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My Love Affair with Buster Keaton

Today my 10-year-old niece and I went to the historic Castro Theater in San Francisco to watch Buster Keaton on the big screen as part of the SF Silent Film Festival screenings.

And oh what a treat!

I know Charlie Chaplin gets a lot of credit when it comes to silent films and I love Charlie too.

But Buster is my guy.

I got to see Keaton's classic 1928 film The General on the big screen in 2019 at the Vista Theater in Los Angeles.

This screening was of three of Buster's early short films: The High Sign, The Goat, and The Electric House.

Buster was not just an amazing comedian and acrobat, but the guy had a way of playing with the medium of filmmaking that was truly masterful.

Buster Keaton infuses his films with visual jokes that are simple, eloquent, and brilliant.

Born in 1895 to a show business family, Buster came into filmmaking from a career in vaudeville as a young man at the turn of the 20th century.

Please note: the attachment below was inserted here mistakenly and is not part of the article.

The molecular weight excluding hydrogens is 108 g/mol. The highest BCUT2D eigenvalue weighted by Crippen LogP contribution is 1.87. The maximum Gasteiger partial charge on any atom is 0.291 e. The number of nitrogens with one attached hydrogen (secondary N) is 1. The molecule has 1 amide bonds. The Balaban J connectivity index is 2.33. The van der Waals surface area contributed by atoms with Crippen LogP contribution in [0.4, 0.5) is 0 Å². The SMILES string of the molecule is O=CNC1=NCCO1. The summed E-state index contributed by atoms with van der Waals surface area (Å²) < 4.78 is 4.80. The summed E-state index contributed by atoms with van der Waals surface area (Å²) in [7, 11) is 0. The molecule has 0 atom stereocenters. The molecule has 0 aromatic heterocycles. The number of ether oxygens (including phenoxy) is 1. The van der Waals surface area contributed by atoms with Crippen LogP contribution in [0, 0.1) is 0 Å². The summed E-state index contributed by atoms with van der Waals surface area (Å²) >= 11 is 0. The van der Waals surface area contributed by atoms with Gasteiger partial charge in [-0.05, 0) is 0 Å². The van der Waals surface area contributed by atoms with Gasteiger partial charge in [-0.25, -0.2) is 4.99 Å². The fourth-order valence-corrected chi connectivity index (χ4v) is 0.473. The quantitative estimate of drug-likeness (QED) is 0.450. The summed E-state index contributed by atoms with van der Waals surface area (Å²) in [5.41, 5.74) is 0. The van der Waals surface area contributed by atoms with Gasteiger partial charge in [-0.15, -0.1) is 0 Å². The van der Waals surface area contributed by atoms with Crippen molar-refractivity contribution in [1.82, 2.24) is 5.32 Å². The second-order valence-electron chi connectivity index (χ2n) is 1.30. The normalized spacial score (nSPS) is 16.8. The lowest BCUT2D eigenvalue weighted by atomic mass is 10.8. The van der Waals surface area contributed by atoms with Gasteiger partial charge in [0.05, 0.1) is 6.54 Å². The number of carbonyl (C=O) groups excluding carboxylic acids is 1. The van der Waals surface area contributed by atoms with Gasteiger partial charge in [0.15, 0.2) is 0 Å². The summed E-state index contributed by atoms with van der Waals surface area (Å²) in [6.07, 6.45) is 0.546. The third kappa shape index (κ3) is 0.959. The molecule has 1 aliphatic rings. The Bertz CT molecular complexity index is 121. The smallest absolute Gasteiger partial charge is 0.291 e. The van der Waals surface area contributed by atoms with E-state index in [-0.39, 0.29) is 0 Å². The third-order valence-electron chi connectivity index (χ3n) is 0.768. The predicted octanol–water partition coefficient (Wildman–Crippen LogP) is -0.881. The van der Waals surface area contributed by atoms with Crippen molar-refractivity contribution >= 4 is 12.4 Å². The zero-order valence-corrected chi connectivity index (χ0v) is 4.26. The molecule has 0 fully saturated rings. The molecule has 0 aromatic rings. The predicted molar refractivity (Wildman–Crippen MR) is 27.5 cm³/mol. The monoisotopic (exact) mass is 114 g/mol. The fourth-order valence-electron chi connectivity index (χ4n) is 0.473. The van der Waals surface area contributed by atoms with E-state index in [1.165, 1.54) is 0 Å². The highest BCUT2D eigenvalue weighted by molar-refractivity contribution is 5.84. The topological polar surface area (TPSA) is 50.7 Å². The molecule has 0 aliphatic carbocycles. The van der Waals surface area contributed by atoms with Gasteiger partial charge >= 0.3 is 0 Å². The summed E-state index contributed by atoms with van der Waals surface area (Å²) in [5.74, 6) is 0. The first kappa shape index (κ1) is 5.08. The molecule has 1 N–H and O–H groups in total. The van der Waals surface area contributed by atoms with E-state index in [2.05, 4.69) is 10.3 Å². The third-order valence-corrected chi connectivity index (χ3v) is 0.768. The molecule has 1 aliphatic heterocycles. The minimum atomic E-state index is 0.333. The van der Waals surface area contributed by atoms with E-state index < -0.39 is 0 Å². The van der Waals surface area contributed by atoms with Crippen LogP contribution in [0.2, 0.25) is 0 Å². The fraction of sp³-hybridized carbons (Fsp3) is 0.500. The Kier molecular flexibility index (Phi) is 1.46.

Film was a shiny new medium and was ripe for exploration. There were really no rules around filmmaking yet and you can see this in his work. His films contain a lightness and a sense of play that is rare.

He breaks the fourth wall. He cuts from scene to scene in unique ways, like by moving the background instead of the foreground between cuts, or using clever title cards.

He messes around with wordplay.

And all of this is done without the use of any dialogue.

I was lucky enough to have my silent film, very much inspired by Buster's films, screened at the 2019 Buster Keaton Convention.

The annual convention is a celebration of Keaton's work and run by the Buster Keaton Society, or as they call themselves, The Damfinos.

It's a cute reference to the name of the ship in Keaton's 1924 film The Navigator.

The late filmmaker Peter Bogdanovich loved the work of Keaton so much that he made a documentary, The Great Buster, about Keaton's life and work featuring Mel Brooks, Quentin Tarantino, Bill Hader and many more.

Each one gushes about how much Buster's work influenced them.

There's a reason that 100 years later people are still celebrating the work of Buster Keaton.

The guy was a genius.

If you haven't experienced his films, I would start with his 1920 short One Week, his 1928 feature The General, and the 1965 short The Railrodder.

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